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Importing Files into OME

Both the web-ui and ome can be used to import files. However, the web-ui only informs you whether the imports succeeded or not. For debugging or developing purposes, I suggest you use ome to take advantage of its more verbose error reporting.

There are, broadly, two classes of files users might want to import to OME (1) Images in proprietary formats or (2) OME-XML files. OME-XML files can not only define Images, Analysis Modules and Chains, but also most other OME objects such as datasets, projects, and experimenters.

The import engine (the perl source code can be found under src/perl2/OME/ImportEngine) is responsible for taking image files in external formats and importing them into OME. It uses a delegation pattern, in which each external format is recognized and imported by its own subclass of OME::ImportEngine::AbstractFormat. The Import Engine passes a group of files (import candidates) to each of the format sub-classes. Each format sub-class removes files from the group that it recognizes. Any left over files are, by definition, of an unsupported format. Thereby it is easy to extend the Import Engine to other proprietary image format types.

Importing Images

OME allows users to import multi-dimensional microscope images into the OME data hierarchy (images --> datasets --> projects). These images are available for further examination and processing. We currently support Applied Precision SoftWorx (Deltavision), Metamorph STK and HTD, Molecular Dynamics GEL, TIFF, and OME-XML image formats. As a result of our partnership with the developers of VisBio, their viewer can be used to import all of the many common image formats it understands directly into OME.

A lot of information about the biology work-flow is known at acquisition time, e.g. a detailed description of the microscope, what filters were used for each channel, etc. This information is stored with the image's pixels as meta-data, and is accessible through OME's various interfaces.

All images in OME are associated with an experimenter and a dataset. The image's experimenter attribute is set implicitly based on which user imported the image. After import the image's owner can be changed using ome data chown. You can specify the dataset explicitly and the images will be imported into the dataset with that name, or if the specified dataset doesn't yet exist a new dataset with that name will be created for you. If a dataset isn't specified, ome import will create one for you with an auto-generated name based on the import time.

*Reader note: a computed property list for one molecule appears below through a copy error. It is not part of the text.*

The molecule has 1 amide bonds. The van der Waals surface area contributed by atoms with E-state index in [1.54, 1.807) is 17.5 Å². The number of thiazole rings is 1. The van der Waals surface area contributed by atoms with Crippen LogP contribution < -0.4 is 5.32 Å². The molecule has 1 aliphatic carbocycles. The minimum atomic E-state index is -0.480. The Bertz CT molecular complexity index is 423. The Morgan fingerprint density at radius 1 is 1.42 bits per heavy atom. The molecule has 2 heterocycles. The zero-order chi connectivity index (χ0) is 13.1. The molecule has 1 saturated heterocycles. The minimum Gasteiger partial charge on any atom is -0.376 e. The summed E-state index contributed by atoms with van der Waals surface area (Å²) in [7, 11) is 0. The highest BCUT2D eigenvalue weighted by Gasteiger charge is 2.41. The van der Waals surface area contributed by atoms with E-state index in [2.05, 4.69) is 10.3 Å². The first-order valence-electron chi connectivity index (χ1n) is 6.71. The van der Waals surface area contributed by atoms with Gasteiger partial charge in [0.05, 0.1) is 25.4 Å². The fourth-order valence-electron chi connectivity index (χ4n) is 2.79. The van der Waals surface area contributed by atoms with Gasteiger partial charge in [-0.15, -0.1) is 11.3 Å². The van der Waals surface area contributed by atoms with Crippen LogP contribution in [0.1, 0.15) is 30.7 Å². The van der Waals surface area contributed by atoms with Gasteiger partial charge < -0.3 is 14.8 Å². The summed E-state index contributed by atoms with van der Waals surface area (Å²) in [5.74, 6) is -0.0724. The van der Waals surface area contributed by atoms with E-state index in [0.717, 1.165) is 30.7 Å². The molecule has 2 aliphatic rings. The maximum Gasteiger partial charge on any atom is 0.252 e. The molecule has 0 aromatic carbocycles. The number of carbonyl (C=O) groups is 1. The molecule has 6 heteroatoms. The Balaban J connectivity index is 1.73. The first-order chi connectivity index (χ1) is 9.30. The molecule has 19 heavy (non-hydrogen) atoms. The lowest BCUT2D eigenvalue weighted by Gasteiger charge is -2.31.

The following command imports all files in the working directory that begin with CT and associates them with the dataset Test Images.

ome import -d "Test Images" CT*
Importing files
         1/8: [IN PROGRESS] Starting import
         5/8: [IN PROGRESS] Uploaded CT-MONO2-16-ort
         7/8: [IN PROGRESS] Importing
         8/8: [IN PROGRESS] Executing import chain
         8/8: [FINISHED] Imported 4 images from 4 files. 5 scanned. 0 unknown format,
                         1 duplicates, 0 errors.
Successfully Imported:
1197: CT-MONO2-8-abdo
1198: CT-MONO2-16-ort
1199: CT-MONO2-16-brain
1200: CT-MONO2-16-ankle-MATLAB

You can use the -r flag to re-import images into OME. This is normally only useful for debugging or developing image format readers.

VisBio supports several more file formats and can upload data directly from VisVio to an OME database. This is another viable method for importing files to OME.

Importing Analysis Modules and Chains

Before an analysis chain can be executed, it must be imported into OME. Due to dependency checking, an analysis chain can only be imported after all the modules it utilizes have been successfully imported.

You don't need to specify a dataset if importing OME Analysis Modules or Chains.

ome import MatlabModules.ome 

Since XML files have LSIDs which are globally unique, and its a serious data corruption issue to have duplicate globally unique LSIDs, you cannot re-import OME-XML files.

Suppose you wish to change modules or chains once they have been successfully imported to OME. You cannot simply import the new OME-XML files to overwrite the old ones. One possible work-around is to change the module and chain's names (and their LSIDs).

I found that its easier to simply capture a snapshot of OME's contents before your modules and chains have been imported. When you will want to re-import analysis modules, you must restore your database from archive to a point before the modules were imported. To do this you will probably want to use ome data.

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